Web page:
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KDHE, KDA warn of risk of human Salmonella infection from live poultry

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NEWS RELEASE ISSUED BY THE KANSAS DEPARTMENT OF AGRICULTURE AND KANSAS DEPARTMENT OF HEALTH AND ENVIRONMENT

KDHE, KDA warn of risk of human Salmonella infection from live poultry

TOPEKA, Kan. – Kansas Department of Health and Environment (KDHE) and Kansas Department of Agriculture (KDA) warn of the risk of human Salmonella infection from live poultry.

The beginning of spring includes blooms, blossoms, and baby poultry. Although adorable, live baby poultry can carry Salmonella and easily spread this bacterium to people, especially children. During 2013 a large, multistate outbreak of human Salmonella Typhimurium infections were linked to live poultry. More than 350 people were infected from 39 states; Kansas tied for third with 19 confirmed cases. Nationally, nearly 60 percent of the cases were in children 10 years or younger. Ninety-five percent of ill people reported purchasing live poultry from agricultural feed stores.

“Live baby poultry can carry, and shed, Salmonella but still appear healthy,” said Robert Moser, MD, Secretary and State Health Officer. Children can be exposed through direct contact, such as holding, cuddling, or kissing the birds, but also by touching things where the birds live. This includes cages, feed, bedding, and water bowls. “It is particularly important to wash hands thoroughly with soap and water after handling or caring for baby poultry. This, along with careful cleaning of equipment and materials associated with raising or caring for live poultry, will help to reduce the risk of infection,” Moser said. Although people raise poultry for meat or egg production, many children receive baby poultry as a gift during Easter. In addition, families enjoy taking their children to the local feed store to view and touch the chicks and ducklings.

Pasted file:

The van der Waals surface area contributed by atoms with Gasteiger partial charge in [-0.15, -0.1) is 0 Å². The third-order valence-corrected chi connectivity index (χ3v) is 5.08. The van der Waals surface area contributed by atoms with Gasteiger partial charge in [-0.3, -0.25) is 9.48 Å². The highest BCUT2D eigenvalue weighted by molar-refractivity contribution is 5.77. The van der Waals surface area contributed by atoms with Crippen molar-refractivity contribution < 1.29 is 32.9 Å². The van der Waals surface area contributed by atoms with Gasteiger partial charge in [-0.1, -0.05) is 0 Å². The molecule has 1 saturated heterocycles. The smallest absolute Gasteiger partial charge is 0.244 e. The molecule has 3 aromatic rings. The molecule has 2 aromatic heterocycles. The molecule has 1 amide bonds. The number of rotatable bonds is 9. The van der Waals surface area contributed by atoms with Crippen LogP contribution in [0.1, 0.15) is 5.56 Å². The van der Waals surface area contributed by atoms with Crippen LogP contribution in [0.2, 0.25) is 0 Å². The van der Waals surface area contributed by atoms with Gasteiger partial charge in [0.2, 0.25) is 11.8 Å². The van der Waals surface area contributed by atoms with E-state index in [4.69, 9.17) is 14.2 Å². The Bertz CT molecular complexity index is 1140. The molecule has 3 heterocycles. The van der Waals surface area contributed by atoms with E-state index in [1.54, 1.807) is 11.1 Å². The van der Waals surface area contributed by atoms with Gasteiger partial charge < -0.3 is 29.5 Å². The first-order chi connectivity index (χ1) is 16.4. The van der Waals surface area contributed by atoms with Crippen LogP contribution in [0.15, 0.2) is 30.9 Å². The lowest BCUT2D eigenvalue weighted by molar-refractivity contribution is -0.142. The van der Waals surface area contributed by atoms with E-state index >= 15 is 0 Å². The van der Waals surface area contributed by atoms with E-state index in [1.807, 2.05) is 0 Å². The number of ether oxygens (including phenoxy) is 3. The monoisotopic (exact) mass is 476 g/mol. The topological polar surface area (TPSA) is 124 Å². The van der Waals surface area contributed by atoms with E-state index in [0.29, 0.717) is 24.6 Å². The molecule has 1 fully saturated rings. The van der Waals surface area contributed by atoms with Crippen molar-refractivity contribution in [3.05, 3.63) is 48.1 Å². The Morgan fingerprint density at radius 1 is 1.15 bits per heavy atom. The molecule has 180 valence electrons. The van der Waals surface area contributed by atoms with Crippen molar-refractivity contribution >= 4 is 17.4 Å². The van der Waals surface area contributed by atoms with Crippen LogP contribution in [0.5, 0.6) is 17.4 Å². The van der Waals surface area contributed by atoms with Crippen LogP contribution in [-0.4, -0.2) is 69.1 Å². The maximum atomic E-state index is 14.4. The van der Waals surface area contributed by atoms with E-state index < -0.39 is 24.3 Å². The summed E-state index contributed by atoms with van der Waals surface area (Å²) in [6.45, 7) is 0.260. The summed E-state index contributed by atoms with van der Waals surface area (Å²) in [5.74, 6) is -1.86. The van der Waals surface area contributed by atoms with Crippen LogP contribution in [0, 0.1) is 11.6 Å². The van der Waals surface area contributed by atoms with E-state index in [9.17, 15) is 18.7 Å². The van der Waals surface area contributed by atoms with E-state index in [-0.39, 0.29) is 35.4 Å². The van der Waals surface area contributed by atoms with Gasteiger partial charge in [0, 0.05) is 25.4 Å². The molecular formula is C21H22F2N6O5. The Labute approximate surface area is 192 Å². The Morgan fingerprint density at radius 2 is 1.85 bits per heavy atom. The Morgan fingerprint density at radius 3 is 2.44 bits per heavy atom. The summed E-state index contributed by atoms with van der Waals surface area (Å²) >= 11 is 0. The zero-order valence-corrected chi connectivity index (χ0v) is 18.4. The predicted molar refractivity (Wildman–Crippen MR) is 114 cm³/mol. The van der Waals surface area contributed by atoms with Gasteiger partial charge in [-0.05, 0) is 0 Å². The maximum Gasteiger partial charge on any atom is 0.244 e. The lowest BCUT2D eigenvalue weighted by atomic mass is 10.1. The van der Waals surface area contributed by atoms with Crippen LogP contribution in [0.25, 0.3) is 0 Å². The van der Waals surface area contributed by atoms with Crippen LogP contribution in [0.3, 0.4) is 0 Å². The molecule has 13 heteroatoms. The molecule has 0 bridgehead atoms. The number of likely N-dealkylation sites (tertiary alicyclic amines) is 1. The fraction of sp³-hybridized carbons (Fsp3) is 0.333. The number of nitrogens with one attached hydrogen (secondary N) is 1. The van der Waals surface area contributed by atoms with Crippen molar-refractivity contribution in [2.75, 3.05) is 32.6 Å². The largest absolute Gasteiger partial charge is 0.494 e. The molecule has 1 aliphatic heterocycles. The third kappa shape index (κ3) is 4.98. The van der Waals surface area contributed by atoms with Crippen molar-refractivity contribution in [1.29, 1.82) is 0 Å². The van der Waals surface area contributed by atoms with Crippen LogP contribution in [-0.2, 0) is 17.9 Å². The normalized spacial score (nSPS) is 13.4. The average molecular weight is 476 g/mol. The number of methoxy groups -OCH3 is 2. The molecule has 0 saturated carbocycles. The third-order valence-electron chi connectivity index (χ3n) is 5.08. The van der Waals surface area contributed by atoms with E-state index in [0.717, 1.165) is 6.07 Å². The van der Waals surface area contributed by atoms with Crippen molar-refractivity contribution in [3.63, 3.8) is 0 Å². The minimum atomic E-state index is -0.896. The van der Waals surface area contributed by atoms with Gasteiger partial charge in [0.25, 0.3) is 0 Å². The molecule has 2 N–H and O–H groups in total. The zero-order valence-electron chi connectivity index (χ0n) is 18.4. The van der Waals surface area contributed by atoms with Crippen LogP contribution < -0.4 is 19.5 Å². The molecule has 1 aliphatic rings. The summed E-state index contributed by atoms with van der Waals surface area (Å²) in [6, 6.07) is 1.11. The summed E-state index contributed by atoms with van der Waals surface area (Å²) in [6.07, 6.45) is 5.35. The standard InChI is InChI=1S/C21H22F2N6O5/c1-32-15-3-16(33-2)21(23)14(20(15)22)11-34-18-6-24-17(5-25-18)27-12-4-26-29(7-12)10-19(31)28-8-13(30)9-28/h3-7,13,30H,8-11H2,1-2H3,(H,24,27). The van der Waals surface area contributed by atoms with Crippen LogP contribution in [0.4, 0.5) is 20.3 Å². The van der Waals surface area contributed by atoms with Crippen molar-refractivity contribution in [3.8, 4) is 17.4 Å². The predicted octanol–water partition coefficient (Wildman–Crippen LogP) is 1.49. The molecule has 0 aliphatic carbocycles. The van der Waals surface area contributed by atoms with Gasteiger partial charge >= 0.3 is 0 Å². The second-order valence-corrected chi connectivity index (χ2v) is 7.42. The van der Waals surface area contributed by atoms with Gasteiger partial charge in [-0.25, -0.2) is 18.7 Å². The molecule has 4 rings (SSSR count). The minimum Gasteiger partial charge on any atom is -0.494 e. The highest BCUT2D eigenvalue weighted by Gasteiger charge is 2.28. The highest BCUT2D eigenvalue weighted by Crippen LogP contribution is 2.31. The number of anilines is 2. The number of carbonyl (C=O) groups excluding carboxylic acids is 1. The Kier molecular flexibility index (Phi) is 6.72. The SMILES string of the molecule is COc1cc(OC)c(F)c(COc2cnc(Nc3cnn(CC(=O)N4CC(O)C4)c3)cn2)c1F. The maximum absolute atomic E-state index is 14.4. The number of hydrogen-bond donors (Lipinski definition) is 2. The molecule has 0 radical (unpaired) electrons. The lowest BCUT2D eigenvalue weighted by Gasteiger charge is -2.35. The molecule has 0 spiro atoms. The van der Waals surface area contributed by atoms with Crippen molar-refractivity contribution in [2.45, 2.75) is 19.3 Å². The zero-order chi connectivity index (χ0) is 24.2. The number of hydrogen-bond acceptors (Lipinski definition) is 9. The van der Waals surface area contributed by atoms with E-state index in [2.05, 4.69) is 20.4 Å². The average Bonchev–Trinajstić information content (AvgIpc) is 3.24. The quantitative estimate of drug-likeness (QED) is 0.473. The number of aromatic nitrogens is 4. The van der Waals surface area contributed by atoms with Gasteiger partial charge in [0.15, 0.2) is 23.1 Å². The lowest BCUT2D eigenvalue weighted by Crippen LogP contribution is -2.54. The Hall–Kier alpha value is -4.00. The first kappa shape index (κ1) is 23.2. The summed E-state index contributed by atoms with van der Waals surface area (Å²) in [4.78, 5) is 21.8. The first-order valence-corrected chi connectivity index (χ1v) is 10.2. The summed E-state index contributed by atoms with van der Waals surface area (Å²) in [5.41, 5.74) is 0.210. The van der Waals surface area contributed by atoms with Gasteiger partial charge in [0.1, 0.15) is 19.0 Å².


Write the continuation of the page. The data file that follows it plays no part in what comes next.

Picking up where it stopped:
To reduce the risk of Salmonella infection from live poultry:

DO

Wash hands thoroughly with soap and water right after touching live baby poultry or anything in the area where they live and roam. Use hand sanitizer if soap and water are not readily available. Adults should supervise hand washing for young children.Clean any equipment or materials associated with raising or caring for live poultry outside the house, such as cages or feed or water containers. DON'T

· Don’t let children younger than five years of age, older adults, or people with weak immune systems handle or touch chicks, ducklings, or other live poultry.

· Don't snuggle or kiss the birds, touch your mouth, or eat or drink around live poultry.

Don't let live poultry inside the house, in bathrooms, or especially in areas where food or drink is prepared, served, or stored, such as kitchens or outdoor patios.Don’t eat or drink in the area where the birds live or roam.Don't give live baby poultry as gifts to young children.

The USDA has a wealth of information on how to keep birds healthy and focuses on disease prevention practices. This information is for anyone who has birds including poultry, pet, or wild birds

(http://www.aphis.usda.gov/animal_health/birdbiosecurity/).

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